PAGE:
Asparagus is not really wild at all, but it is distributed widely because cultivated asparagus seeds are easily spread by hungry birds and wind currents. Asparagus can be found in many disturbed areas, especially fence lines where there is sandy, moist, but well-drained soil. Like its domestic counterpart, it is best harvested in the spring and early summer.

Wood Sorrel grows throughout the region and can be harvested spring through autumn. The lance-shaped leaves are good in salads and the classic sorrel soup,  but can also be used as a potherb. The rather sharp, acid taste is due to a high content of oxalic acid which in large amounts can cause abdominal pain. Long-term heavy ingestion can even cause kidney stones. Moderate amounts are totally safe, and there are no poisonous look-alikes.

Miner’s lettuce grows in moist areas of lower terrain and mountain slopes throughout the Northwest and most of California. Best harvested in the spring when the leaves are young, it can be harvested in the summer and autumn, too. Use the leaves and flowers in salads or as garnish for other foods.

Purslane, also called Portulaca,  grows at all elevations. Gardeners consider it a pest, and it is found in all sorts of disturbed soils.  It is best in the spring, but can be harvested all year along the coast if you are careful to select the youngest, most tender shoots. That method allows you to harvest the same planting all season long. Much more flavorful than that found at farmers markets, it can be used in salads or boiled as a potherb.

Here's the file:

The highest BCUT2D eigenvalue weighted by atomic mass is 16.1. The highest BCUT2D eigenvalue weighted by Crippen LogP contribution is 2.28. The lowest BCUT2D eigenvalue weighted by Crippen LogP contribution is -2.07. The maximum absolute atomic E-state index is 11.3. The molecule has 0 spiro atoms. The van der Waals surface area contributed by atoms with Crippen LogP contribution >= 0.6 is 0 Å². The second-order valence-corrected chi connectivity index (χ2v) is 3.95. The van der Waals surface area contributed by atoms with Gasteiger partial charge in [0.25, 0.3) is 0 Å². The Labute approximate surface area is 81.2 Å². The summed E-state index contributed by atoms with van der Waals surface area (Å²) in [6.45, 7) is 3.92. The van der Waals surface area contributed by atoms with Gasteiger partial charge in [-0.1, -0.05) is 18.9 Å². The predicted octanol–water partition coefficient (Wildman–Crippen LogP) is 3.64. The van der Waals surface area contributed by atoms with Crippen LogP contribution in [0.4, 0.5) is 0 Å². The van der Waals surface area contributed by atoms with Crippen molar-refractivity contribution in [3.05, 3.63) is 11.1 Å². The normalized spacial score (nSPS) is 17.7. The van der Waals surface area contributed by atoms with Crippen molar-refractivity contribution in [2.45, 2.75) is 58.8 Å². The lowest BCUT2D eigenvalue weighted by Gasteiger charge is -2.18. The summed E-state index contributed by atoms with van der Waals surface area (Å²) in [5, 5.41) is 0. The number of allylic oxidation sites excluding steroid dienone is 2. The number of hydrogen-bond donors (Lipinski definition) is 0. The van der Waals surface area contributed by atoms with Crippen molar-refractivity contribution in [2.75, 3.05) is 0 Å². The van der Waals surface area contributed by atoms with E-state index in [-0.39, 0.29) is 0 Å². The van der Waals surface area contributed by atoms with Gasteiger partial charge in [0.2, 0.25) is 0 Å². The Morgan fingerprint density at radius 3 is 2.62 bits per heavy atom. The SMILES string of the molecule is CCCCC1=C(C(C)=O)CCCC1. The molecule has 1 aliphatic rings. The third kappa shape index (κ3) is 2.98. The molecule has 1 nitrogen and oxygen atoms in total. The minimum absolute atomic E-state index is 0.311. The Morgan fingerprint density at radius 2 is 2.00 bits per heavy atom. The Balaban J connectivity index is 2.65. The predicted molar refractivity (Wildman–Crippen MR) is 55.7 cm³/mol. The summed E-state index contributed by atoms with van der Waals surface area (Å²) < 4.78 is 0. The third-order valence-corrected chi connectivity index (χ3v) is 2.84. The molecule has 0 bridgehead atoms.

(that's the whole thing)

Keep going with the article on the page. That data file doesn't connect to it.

Lamb’s  quarters, like many other so-called wild plants, was introduced from Europe and now is distributed widely throughout the United States. It is found in yards, along the roadside, and in areas of disturbed soil.  It is best harvested in the spring, but can also be harvested in the fall.  The leaves are a distinctive triangular shape; young ones are delicious in salads, but they can also be cooked

Stinging nettle is widespread in moist, disturbed soil along stream beds, mountain trails, the forest edge, or vacant lots. Best harvested late in the fall or in the spring when the leaves are tender, the plant has tiny hairs which contain formic acid and histamine. For this reason, use gloves and a long-sleeved shirt when you harvest, and inactivate the toxins with steaming, boiling, or otherwise heating. Nettle soup is famous.

There are a number of reference materials that both novices and experienced foragers will find useful

Edible Wild Plants  by Thomas S. Elias and Peter Dykeman, Sterling Publishing – a handy field guide with brief descriptions, poisonous look-alikes, and excellent color photos

Weeds of the West  edited by Tom D. Whitson,  The Western Society of Weed Science – an extremely well-illustrated book of plants called weeds, many of which are edible

Feasting Free on Wild Edibles by Bradford Angier, Stackpole Books – divides wild edible plants into useful  categories

Just Weeds: History, Myths, and Uses by Pamela Jones, Chapters Publishing, Ltd. – elegant descriptions of useful plants along with beautiful hand painted illustrations

Identifying and Harvesting Edible and Medicinal Plants in Wild (and Not So Wild) Places by “Wildman” Steve Brill with Evelyn Dean, Hearst Books – although focused on New York City and the East Coast, this is exhaustive and describes seasonal expectations for foraging

Statewide Integrated Pest Management Program University of California  IPM Online. – a terrific online resource with excellent pictures of plants that are considered invasive, many of which are edible and perfect for foraging.









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Yellow onions